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Just Write – The Approach

Hey, Vivienne here.  Last week I stole Nike’s tag line and said, “If you want to be a writer, then just do it.”  I thought I’d follow up with a little series of “Just Write” thoughts.

Today’s thought is on The Approach to writing.  I jealously listen to authors say, “the story just came to me” or “the characters just go where-ever they want and take over” or some other magical the-story-was-licked-onto-the-page-by-fluffy-kittens type of tripe.  Those kinds of things never happen for me. 

My experience in creating a story is more along the lines of what YA author Kady Cross said recently, “I vomit up the first draft.”  It’s ugly, it’s sweaty, it’s noisy and probably smells bad.  But that’s how I get through a first draft.  And I’m happy to be in such good company!

My mother once told me that she had no imagination at all (it’s not true, but she seems to think it is) and that if you put a blank page in front of her it would stay blank.  I couldn’t imagine that!  Give me a blank piece of paper and I’ll create a story, or draw a picture or fold it into an origami cup.  It won’t stay blank for long.  But notice I wrote, I’ll CREATE a story.  That’s ‘cause I’m an idea machine.  I have tons of ideas, I’ve just historically been bad at follow through.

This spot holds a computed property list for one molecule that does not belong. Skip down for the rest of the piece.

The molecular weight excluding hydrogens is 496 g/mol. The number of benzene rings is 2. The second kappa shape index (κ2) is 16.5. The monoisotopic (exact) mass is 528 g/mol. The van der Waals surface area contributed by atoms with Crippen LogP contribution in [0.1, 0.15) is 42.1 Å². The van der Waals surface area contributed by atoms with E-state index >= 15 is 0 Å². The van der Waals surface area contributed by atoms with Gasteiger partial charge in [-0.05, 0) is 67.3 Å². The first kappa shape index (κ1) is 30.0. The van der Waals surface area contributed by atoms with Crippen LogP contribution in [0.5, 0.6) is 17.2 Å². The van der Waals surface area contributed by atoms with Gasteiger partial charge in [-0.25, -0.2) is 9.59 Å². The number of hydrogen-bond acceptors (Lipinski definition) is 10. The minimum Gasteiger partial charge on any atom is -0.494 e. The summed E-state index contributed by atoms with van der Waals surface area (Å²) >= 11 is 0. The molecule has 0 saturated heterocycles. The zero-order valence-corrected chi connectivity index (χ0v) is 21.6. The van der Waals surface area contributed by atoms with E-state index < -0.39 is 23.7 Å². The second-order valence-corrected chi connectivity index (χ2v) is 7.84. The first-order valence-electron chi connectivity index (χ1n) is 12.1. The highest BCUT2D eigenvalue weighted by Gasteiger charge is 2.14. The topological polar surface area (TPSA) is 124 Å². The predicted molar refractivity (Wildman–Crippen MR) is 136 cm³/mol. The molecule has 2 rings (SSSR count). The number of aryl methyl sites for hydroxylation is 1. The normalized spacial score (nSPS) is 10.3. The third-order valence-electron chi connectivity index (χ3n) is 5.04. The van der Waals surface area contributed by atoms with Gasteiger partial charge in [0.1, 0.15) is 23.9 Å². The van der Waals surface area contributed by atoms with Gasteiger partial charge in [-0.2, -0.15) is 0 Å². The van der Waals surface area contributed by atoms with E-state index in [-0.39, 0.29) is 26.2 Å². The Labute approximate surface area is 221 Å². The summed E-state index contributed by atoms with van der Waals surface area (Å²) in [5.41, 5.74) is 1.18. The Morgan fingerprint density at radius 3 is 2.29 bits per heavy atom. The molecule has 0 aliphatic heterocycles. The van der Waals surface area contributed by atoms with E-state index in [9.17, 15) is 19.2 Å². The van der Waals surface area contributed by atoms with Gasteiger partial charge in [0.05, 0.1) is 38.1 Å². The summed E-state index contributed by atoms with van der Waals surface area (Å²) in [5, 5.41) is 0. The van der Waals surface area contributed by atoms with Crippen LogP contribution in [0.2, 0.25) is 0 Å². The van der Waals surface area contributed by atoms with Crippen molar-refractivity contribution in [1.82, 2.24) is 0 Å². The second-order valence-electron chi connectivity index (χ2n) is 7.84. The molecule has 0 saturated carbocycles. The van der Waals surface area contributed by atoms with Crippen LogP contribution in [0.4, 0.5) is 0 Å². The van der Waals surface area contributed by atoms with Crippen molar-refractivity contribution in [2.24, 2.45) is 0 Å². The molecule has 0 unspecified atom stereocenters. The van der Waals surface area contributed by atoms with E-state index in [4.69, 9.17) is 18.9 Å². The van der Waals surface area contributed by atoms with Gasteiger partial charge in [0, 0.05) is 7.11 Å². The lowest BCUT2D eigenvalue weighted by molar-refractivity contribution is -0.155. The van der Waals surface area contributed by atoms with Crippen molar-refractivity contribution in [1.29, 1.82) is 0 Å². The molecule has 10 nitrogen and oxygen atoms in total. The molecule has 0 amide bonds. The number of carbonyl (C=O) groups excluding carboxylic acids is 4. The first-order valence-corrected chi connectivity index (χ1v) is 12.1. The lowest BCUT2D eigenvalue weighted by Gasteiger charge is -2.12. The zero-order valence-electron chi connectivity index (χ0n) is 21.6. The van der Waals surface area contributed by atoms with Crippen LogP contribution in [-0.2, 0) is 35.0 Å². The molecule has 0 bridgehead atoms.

However, like in any undertaking, it’s important to know yourself and to acknowledge the things you are good at and areas where you suck.  I have learned that without an outline, a road map of what comes next, I end up with a never-filled blank page.  I’ll be writing along happily and then I get stuck.  I don’t know what happens next; I don’t know what scene to write.  Procrastination begins. 

I might do some “research” also known as wasting time on the Internet.  True research usually has a specific purpose.  The other day I needed to describe a flapper dress, I went to Google images, looked at some vintage flapper dresses, wrote about an imaginary dress based on the images and moved on.  This research took all of fifteen minutes at most.  Procrastination “research” can take up weeks of trolling around purposelessly. 

Or I might decide to edit what I’ve got written so far – a potentially endless task.  Or worse, I might find myself on bigfishgames.com downloading free trial after free trial and playing video games.  How I love Diner Dash!

At any rate, I’ve learned that while some people get their stories from kitten spit, mine come from diligent outlining.  I harness the idea machine and write a several-pages-long outline of all the scenes that might/could/should/will happen in the story.  Then I rearrange them into a nice order and I write them.  That way, when I choke, I know what comes next.  I might even skip around and write the scenes out of order if I’m stuck on a boring bit.  I can always connect them later. 

I told you it wasn’t pretty.

Today’s Secret: Identify your strengths and weaknesses and use them to your advantage.  No matter what “respected” authors say (don’t we all deserve some R-E-S-P-E-C-T?!) there is no wrong way to approach your craft.  Write your story however you want, but just write it.